If we thought our oceans would protect, as Bush is still saying “we” assumed prior to 9/11 — why is the White House disputing that al Qaeda was not a priority before that September day?
“You can’t just see a threat and hope it goes away,” Mr. Bush told a friendly gathering convened to discuss home ownership. “That’s the lesson of Sept. 11. Remember, prior to Sept. 11 we thought oceans could protect us. But the strategic calculations of America must shift in order to do our duty to keep this country safe.”
— President George W. Bush
Nashua, N.H., March 25, 2004
This is a minor point that Team Bush brings up with some regularity. If “we” — by which I assume the president means the government — thought attacks on the mainland were unlikely because of North America’s isolation, isn’t that an implicit acknowledgment that they felt the threat of terrorism to be less than urgent? And by saying that strategic calculations “must shift,” doesn’t that imply the previous strategy wasn’t the right one?
On the one hand, National Security Advisor Condi Rice is attempting to refute Richard Clarke’s allegations that al Qaeda was not a top priority in the Bush White House until 9/11. On the other hand, her boss told Bob Woodward, according to Bush at War, that
… “that bin Laden was not his focus or that of his national security team” before Sept. 11.
Woodward also quoted Bush directly, with the president saying that he knew bin Laden was a problem, “But I didn’t feel that sense of urgency, and my blood was not nearly as boiling.”
Condi Rice said yesterday that Clarke needs to “get his story straight.” Sounds like the White House could do the with some of the same advice.
Clinton says Bush was fixated on Iraq from before he took office.
Bill Clinton has also weighed in on the subject of the _real_ focus at the White House:
A Texas Democratic fundraiser, speaking not for attribution, told me about the lunch he recently had at the home of former President Clinton in the New York suburbs. Clinton recounted his last meeting with President Bush over coffee, just before the inauguration on Jan. 20, 2001.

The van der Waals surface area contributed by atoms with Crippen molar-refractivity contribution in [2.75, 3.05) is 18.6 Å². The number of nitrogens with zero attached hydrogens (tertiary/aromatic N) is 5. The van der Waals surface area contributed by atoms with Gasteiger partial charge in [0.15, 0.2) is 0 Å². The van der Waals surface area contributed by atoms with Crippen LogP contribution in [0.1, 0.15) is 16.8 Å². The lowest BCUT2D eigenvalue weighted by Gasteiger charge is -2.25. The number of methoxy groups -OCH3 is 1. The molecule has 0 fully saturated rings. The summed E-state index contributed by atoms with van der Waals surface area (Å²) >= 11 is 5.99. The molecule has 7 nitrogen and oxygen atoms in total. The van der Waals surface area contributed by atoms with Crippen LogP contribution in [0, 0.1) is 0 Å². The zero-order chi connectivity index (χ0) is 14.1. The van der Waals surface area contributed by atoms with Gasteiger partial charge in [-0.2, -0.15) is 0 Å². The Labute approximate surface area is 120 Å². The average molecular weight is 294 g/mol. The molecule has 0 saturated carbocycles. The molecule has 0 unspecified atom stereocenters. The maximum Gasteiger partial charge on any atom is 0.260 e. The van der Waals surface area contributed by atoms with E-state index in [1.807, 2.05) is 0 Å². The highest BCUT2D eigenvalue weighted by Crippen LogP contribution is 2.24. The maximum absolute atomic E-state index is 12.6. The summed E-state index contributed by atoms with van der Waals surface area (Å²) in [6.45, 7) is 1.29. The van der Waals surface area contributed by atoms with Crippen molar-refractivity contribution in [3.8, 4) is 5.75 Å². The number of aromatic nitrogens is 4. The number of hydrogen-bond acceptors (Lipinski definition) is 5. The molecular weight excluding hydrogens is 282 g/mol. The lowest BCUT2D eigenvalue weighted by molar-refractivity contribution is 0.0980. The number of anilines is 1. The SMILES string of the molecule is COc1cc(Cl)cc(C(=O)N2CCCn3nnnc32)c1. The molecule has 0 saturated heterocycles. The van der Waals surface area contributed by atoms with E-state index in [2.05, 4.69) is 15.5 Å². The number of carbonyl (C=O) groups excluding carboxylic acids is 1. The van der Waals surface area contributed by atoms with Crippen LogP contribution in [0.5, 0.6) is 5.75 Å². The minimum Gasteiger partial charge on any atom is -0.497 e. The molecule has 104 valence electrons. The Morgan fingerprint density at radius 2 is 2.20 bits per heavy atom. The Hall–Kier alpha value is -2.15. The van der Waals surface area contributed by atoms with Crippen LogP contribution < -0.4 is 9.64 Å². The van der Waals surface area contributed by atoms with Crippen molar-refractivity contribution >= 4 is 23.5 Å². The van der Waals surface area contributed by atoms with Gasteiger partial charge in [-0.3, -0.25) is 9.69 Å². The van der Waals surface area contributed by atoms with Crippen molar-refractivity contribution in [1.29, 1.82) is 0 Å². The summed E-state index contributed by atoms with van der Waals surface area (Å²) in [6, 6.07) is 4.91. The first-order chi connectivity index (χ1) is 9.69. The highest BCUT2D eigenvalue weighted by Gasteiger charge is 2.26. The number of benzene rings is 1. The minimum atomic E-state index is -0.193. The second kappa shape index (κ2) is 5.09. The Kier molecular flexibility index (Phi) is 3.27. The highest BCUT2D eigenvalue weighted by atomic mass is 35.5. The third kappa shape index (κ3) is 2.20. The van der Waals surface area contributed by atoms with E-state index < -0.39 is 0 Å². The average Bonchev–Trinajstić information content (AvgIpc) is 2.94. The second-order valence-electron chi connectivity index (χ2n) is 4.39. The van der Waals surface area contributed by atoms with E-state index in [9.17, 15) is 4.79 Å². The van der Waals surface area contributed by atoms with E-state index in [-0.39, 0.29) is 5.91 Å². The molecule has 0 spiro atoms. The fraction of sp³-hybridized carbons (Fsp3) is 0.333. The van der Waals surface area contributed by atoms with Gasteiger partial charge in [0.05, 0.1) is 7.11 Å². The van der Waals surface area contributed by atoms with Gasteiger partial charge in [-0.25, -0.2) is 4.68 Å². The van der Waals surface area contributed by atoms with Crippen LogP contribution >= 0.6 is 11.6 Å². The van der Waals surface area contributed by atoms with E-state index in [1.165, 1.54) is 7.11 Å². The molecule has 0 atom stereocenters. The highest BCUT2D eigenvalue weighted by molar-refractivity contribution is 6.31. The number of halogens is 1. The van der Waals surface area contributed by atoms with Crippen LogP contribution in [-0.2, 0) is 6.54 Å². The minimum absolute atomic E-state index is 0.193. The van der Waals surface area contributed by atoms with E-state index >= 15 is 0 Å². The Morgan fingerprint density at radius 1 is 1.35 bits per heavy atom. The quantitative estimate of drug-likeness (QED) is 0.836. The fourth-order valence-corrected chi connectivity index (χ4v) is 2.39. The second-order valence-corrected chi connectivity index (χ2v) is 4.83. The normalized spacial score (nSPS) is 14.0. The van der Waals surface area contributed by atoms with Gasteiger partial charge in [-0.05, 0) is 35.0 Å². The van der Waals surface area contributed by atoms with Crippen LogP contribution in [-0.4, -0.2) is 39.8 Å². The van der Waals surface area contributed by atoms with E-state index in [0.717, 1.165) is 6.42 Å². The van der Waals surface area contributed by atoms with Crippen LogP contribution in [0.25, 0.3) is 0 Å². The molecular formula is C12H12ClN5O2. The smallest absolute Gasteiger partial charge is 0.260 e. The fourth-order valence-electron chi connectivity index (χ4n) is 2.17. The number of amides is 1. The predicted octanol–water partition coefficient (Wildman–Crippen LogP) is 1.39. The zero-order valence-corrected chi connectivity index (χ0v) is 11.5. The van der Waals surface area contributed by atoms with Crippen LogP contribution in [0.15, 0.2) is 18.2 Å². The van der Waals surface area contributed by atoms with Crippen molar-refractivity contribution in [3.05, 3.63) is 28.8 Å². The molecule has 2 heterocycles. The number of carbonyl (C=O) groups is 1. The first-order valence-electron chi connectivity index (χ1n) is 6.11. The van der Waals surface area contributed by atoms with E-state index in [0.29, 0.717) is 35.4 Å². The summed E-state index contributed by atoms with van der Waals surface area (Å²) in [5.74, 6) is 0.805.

The outgoing president counseled his successor that he would face five challenges in the international arena – the Israeli- Palestinian conflict, the Al Qaeda terrorist threat, a nuclear-armed North Korea, the India-Pakistan confrontation, and the Saddam Hussein dictatorship in Iraq.
Clinton was surprised at Bush’s response. He said he disagreed with Clinton’s order – that he considered Saddam Hussein to be the primary threat that he would have to deal with.
The drumbeat is steady and growing louder. Bob Woodward, Rand Beers, Paul O’Neill, Richard Clarke, Bill Clinton, Karen Kwiatkowski… All have come forward with a remarkably consistent story — That President George W. Bush and a coterie of others in his administration were fixated on getting rid of Saddam from before they came into office. They weren’t focused on al Qaeda or other Islamic terrorism.
There may well be “plenty of blame to go around,” as I was counseled yesterday. It’s probable that Bill Clinton _didn’t_ do enough to fight terrorism. But when the WTC was bombed in February 1993, mere days after Clinton took office, I don’t recall a bunch of Democrats running around blaming George H.W. Bush for the failure. And they certainly weren’t blaming George H.W. Bush _three years_ into Clinton’s first term for the failure.
Yesterday, Richard Clarke apologized to the families of the 9/11 victims for failing them. When will others in the Bush administration admit a similar failing and apologize?